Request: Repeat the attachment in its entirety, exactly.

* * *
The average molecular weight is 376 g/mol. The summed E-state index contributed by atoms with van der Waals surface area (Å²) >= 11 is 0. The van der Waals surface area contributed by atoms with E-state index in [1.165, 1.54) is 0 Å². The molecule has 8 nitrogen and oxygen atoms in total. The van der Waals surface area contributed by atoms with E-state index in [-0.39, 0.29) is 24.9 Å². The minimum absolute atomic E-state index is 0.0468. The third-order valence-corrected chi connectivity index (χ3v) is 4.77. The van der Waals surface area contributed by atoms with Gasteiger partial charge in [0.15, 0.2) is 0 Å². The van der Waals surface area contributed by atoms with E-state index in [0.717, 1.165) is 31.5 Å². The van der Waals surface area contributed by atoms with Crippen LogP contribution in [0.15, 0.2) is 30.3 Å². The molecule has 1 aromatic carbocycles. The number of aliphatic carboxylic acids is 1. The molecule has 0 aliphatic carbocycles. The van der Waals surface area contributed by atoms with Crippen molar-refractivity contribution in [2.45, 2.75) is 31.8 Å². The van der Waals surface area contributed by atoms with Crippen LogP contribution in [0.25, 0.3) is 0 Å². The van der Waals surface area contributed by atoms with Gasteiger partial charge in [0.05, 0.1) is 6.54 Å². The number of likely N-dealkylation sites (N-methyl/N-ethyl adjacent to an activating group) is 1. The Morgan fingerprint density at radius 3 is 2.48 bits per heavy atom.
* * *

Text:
The average molecular weight is 376 g/mol. The summed E-state index contributed by atoms with van der Waals surface area (Å²) >= 11 is 0. The van der Waals surface area contributed by atoms with E-state index in [1.165, 1.54) is 0 Å². The molecule has 8 nitrogen and oxygen atoms in total. The van der Waals surface area contributed by atoms with E-state index in [-0.39, 0.29) is 24.9 Å². The minimum absolute atomic E-state index is 0.0468. The third-order valence-corrected chi connectivity index (χ3v) is 4.77. The van der Waals surface area contributed by atoms with Gasteiger partial charge in [0.15, 0.2) is 0 Å². The van der Waals surface area contributed by atoms with E-state index in [0.717, 1.165) is 31.5 Å². The van der Waals surface area contributed by atoms with Crippen LogP contribution in [0.15, 0.2) is 30.3 Å². The molecule has 1 aromatic carbocycles. The number of aliphatic carboxylic acids is 1. The molecule has 0 aliphatic carbocycles. The van der Waals surface area contributed by atoms with Crippen molar-refractivity contribution in [2.45, 2.75) is 31.8 Å². The van der Waals surface area contributed by atoms with Crippen LogP contribution in [0.25, 0.3) is 0 Å². The van der Waals surface area contributed by atoms with Gasteiger partial charge in [0.05, 0.1) is 6.54 Å². The number of likely N-dealkylation sites (N-methyl/N-ethyl adjacent to an activating group) is 1. The Morgan fingerprint density at radius 3 is 2.48 bits per heavy atom.